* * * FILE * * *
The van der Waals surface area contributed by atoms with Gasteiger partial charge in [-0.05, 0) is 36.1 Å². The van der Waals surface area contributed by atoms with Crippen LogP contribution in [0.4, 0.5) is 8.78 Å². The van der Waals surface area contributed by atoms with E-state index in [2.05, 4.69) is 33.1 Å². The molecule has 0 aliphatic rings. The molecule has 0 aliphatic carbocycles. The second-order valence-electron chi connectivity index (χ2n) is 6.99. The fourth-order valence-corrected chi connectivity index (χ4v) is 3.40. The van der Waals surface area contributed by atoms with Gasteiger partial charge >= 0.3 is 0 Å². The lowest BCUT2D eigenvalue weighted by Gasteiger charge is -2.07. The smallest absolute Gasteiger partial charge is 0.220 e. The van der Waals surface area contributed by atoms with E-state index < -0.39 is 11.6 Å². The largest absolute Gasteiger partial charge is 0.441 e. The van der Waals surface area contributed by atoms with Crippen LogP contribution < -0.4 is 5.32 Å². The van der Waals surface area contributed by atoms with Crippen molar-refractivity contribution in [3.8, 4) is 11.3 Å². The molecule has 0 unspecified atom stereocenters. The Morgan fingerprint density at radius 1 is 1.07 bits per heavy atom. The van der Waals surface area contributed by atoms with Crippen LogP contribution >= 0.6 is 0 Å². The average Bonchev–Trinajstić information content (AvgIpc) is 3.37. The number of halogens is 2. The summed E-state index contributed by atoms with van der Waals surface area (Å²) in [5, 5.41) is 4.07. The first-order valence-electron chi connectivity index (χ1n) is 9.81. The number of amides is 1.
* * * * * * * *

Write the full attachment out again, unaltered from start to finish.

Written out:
The van der Waals surface area contributed by atoms with Gasteiger partial charge in [-0.05, 0) is 36.1 Å². The van der Waals surface area contributed by atoms with Crippen LogP contribution in [0.4, 0.5) is 8.78 Å². The van der Waals surface area contributed by atoms with E-state index in [2.05, 4.69) is 33.1 Å². The molecule has 0 aliphatic rings. The molecule has 0 aliphatic carbocycles. The second-order valence-electron chi connectivity index (χ2n) is 6.99. The fourth-order valence-corrected chi connectivity index (χ4v) is 3.40. The van der Waals surface area contributed by atoms with Gasteiger partial charge >= 0.3 is 0 Å². The lowest BCUT2D eigenvalue weighted by Gasteiger charge is -2.07. The smallest absolute Gasteiger partial charge is 0.220 e. The van der Waals surface area contributed by atoms with E-state index < -0.39 is 11.6 Å². The largest absolute Gasteiger partial charge is 0.441 e. The van der Waals surface area contributed by atoms with Crippen LogP contribution < -0.4 is 5.32 Å². The van der Waals surface area contributed by atoms with Crippen molar-refractivity contribution in [3.8, 4) is 11.3 Å². The molecule has 0 unspecified atom stereocenters. The Morgan fingerprint density at radius 1 is 1.07 bits per heavy atom. The van der Waals surface area contributed by atoms with Crippen LogP contribution >= 0.6 is 0 Å². The average Bonchev–Trinajstić information content (AvgIpc) is 3.37. The number of halogens is 2. The summed E-state index contributed by atoms with van der Waals surface area (Å²) in [5, 5.41) is 4.07. The first-order valence-electron chi connectivity index (χ1n) is 9.81. The number of amides is 1.